, Volume 92, Issue 6, pp 255–264

On the success of a swindle: pollination by deception in orchids


    • Geobotanical InstituteETH Zürich

DOI: 10.1007/s00114-005-0636-y

Cite this article as:
Schiestl, F.P. Naturwissenschaften (2005) 92: 255. doi:10.1007/s00114-005-0636-y


A standing enigma in pollination ecology is the evolution of pollinator attraction without offering reward in about one third of all orchid species. Here I review concepts of pollination by deception, and in particular recent findings in the pollination syndromes of food deception and sexual deception in orchids. Deceptive orchids mimic floral signals of rewarding plants (food deception) or mating signals of receptive females (sexual deception) to attract pollen vectors. In some food deceptive orchids, similarities in the spectral reflectance visible to the pollinator in a model plant and its mimic, and increased reproductive success of the mimic in the presence of the model have been demonstrated. Other species do not mimic specific model plants but attract pollinators with general attractive floral signals. In sexually deceptive orchids, floral odor is the key trait for pollinator attraction, and behaviorally active compounds in the orchids are identical to the sex pheromone of the pollinator species. Deceptive orchids often show high variability in floral signals, which may be maintained by negative frequency-dependent selection, since pollinators can learn and subsequently avoid common deceptive morphs more quickly than rare ones. The evolution of obligate deception in orchids seems paradoxical in the light of the typically lower fruit set than in rewarding species. Pollination by deception, however, can reduce self-pollination and encourage pollen flow over longer distances, thus promoting outbreeding. Although some food deceptive orchids are isolated through postzygotic reproductive barriers, sexually deceptive orchids lack post-mating barriers and species isolation is achieved via specific pollinator attraction. Recent population genetic and phylogenetic investigations suggest gene-flow within subgeneric clades, but pollinator-mediated selection may maintain species-specific floral traits.


The discovery of pollination by deception dates back to Christian Konrad Sprengel, who reported in his book on the “discovery of the secret of nature in the structure and fertilization of flowers” the absence of nectar in several species of orchids that he called “Scheinsaftblumen,” sham nectar flowers, and proposed a system of deception for the maintenance of pollinator visits (Sprengel 1793). This interpretation was met with disbelief by such distinguished naturalists as Charles Darwin, who, although confirming the absence of nectar in many orchids, wrote in his seminal book on orchid pollination that it seemed “utterly incredible” to him that “bees (...) should persevere in visiting flower after flower of the above named Orchids, (...) in the hope of obtaining nectar which is never present” (Darwin 1885). In the early 1900s, Pouyanne (1917) and Coleman (1927) discovered independently that some orchids, without producing nectar, mimic mating signals of insects and are pollinated by males attempting copulation on the flowers. It took some more years to establish the fact that many orchids never produce a floral reward but imitate attractive signals to swindle their pollinators (Daumann 1971; Faegri and van der Pijl 1979). This imitation can involve signals that are of importance for the pollinator in various biological contexts such as brood substrate-or food searching, and mating (Wiens 1978; Vogel 1993). So-called food deceptive species imitate a range of floral attractants, such as floral shape, color, and scent, that are associated by the pollinators with an edible reward (Fig. 1; Vogel 1983; Nilsson 1983, 1992; Dafni 1984; Dafni 1987; Roy and Widmer 1999). Although food deception is widespread among plants (Vogel 1993; Thakar et al. 2003), it is especially frequent in orchids with about one third of the family, approximately 10,000 species being food deceptive (Dafni 1984; Ackerman 1986; Nilsson 1992). Furthermore, this pollination strategy has evolved repeatedly in independent orchid lineages (Johnson et al. 1998; Cameron et al. 1999; Cozzolino et al. 2001; Bateman et al. 2003). Arguably the most spectacular case of floral mimicry is sexual deception, up to now exclusively known in orchids, where flowers imitate mating signals of certain insect species and are pollinated by sexually aroused males, that mistake the flower for a female and pollinate it during a “pseudocopulation” (Fig. 1). Like food deception, sexual deception has also evolved multiple times being represented by the European genus Ophrys, South African Disa and nine Australian genera, altogether comprising about 400 described species (Dafni and Bernhardt 1990; Steiner et al. 1994; Pridgeon et al. 1997). However, this pollination syndrome is probably more widespread as currently known, because new cases have been described recently in some genera of neotropical Maxillariinae, and Pleurothallidinae (Singer 2002; Singer et al. 2004; Blanco and Barboza 2005). Among the latter group, sexual deception may be prevalent in the large genus Lepanthes (>800 species; Blanco and Barboza 2005). Additionally, anecdotic evidence exists for other orchid genera (van der Pijl and Dodson 1966; Yadav 1995) and even one case outside the orchid family has been proposed (Rudall et al. 2002). Sexual deception differs from food deception by the exclusive attraction of male insect pollinators that have the motivation of mating rather than searching for food. Accordingly, pollination is often species-specific and floral odor, a mimicry of the pollinators sex pheromone, is crucial for pollinator attraction (Paulus and Gack 1990; Borg-Karlson 1990; Bower 1996; Schiestl et al. 1999).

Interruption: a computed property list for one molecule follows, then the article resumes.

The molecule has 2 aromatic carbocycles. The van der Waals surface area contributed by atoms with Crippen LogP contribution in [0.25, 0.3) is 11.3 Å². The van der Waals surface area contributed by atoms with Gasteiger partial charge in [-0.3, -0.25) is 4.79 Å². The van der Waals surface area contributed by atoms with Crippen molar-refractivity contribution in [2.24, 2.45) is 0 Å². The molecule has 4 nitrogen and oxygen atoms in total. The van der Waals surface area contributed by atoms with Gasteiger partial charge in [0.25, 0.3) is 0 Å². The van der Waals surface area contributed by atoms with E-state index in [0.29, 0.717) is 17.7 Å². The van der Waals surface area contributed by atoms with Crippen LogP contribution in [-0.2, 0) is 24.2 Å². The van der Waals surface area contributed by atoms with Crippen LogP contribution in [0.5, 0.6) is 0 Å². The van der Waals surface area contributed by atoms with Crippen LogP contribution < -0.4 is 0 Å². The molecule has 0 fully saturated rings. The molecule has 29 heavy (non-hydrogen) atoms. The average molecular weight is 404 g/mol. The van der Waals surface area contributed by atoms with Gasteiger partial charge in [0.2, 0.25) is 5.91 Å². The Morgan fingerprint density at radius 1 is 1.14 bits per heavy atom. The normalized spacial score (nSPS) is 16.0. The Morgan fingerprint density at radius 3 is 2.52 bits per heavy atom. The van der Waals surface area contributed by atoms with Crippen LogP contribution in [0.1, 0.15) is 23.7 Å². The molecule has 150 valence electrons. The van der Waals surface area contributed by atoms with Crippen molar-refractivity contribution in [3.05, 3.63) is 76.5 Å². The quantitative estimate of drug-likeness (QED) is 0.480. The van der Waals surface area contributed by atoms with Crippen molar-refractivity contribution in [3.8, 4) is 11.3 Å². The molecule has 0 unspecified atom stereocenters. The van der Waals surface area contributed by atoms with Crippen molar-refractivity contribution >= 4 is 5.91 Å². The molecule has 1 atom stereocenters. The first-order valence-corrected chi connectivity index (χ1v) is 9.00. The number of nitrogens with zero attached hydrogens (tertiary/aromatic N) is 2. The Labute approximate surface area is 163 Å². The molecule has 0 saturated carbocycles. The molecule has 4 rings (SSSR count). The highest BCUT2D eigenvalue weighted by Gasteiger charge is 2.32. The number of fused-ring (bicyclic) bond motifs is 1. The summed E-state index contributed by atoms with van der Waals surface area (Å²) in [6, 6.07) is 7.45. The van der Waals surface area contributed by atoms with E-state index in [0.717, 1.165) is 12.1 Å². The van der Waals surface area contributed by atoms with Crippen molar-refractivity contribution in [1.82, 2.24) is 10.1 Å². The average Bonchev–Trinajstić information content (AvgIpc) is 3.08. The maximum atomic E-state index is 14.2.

Fig. 1

Contrasting the two deceptive pollination systems food deception and sexual deception. a Anacamptis morio with one of its pollinators, Bombus pascuorum in southern Italy (courtesy C. Salzmann). b A flower of the sexually deceptive Ophrys sphegodes with its pollinator, a male of the solitary bee Andrena nigroaenea. The male carries pollinaria of this orchid on its head